|The sun rising over Hamburg.|
An illuminating juxtaposition presented itself to me this weekend.
I attended a transatlantic conference on constitutionalism this weekend in Hamburg, Germany where I met a 20-year expert on comparative constitutional law at a top-10 law school in the United States. He communicated to me that many methods of creating a constitution - by the legislature, by elected constitutional assembly, by non-elected parties getting together to write a draft and then submit to a popular vote - were equally desirable. Often, he said, it was best to have the legislature create the constitution, as they would need to live with its consequences.
At the same time, I have been reading Gordon Wood's Creation of the American Republic. There, Wood explains how, in the period between 1776-1787, individual states perfected a theory of constitutional process, most working its way through at least more than one constitution until the people were satisfied with the outcome and their level of involvement. The evolved theory of constitutional process that resulted and was implemented led to the creation of the two oldest constitutions in the world - the Massachusetts Constitution, and the US Constitution.
The process, involving a separate constitutional convention, authorship by widely-respected individuals, and ratification, were based on the premise that the people did not authorize the legislator to re-create its own rules. Such a supra-power required a power superior than that which could create normal law. In addition, the legislators had a conflict of interest as members of the government:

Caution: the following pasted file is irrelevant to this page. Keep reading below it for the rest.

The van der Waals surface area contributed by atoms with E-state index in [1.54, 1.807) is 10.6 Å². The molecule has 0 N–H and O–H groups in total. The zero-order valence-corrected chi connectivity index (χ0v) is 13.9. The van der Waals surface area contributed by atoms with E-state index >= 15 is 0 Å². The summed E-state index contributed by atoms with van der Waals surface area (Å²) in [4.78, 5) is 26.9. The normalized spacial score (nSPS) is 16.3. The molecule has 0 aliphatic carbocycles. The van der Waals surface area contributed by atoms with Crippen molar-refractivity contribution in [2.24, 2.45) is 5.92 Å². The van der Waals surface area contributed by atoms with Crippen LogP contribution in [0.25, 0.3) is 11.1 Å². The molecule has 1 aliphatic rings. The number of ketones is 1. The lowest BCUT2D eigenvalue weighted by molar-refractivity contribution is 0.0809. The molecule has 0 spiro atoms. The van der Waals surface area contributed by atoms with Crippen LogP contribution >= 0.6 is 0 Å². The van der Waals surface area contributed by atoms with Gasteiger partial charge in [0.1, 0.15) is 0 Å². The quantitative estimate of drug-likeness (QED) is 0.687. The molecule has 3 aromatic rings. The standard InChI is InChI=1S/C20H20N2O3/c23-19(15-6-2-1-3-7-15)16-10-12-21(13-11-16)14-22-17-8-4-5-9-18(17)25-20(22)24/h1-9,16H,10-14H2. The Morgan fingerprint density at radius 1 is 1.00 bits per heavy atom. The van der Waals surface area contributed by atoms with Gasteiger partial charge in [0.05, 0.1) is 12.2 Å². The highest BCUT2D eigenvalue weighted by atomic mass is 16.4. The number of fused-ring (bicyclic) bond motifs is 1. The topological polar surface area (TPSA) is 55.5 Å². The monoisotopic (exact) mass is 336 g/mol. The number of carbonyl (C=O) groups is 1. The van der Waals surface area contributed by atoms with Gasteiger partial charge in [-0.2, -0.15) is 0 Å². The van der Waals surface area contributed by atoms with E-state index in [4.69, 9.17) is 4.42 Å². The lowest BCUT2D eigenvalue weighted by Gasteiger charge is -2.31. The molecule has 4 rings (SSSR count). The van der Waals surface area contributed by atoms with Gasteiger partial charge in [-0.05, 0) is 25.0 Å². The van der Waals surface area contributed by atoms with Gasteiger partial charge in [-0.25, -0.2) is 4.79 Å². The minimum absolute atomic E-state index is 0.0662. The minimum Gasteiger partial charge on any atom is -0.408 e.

Such a vested interest "may induce them to form the government, with a particular reference to themselves, [allowing them to] monopolize themselves a variety of offices." (Wood, 341)
I believe there is a connection between the legitimacy that such a process confers on the constitution, and its long-term success. Witness the 200+ years in operation of both the Massachusetts and US Constitutions. I might not be easy and practical, but insofar as constitutions are concerns, ideology behind the process of creation matter, and matter enormously. In today's world, popular attitudes will ultimately trump and topple ill-conceived constitutions.
Witness Hungary's recent constitutional overhaul. The previous constitution required 2/3 majority vote in Parliament to adopt a new constitution. This year's parliament had the necessary 2/3 majority to do so, and it did. It was practically and effectively accomplished, by the book. All fine and good.
Yet in this instance, playing by the prescribed rules may not be enough in the long run. I have talked to at least a few students in surrounding states who question the legitimacy of the new constitution. Not because of its substance, but because the process by which it was created did little to involve its people. The current parliament was not elected with the mandate to change the constitution, nor was constitutional change something that was discussed in the election. Too, the constitution was not submitted for ratification. It was essentially adopted by one party who happened to by the very popular flavor in the last election.
These young, ambitious student dissenters may not be able to do anything about their rancor now. But they will likely form part of tomorrow's government. What will they do then with a practically-conceived but exclusively-crafted constitution? How will that effect the politics and economy of Hungary?
It may be less practical in the short run, yet I submit that ideologically-sound constitutional processes will always be better for business and for its people.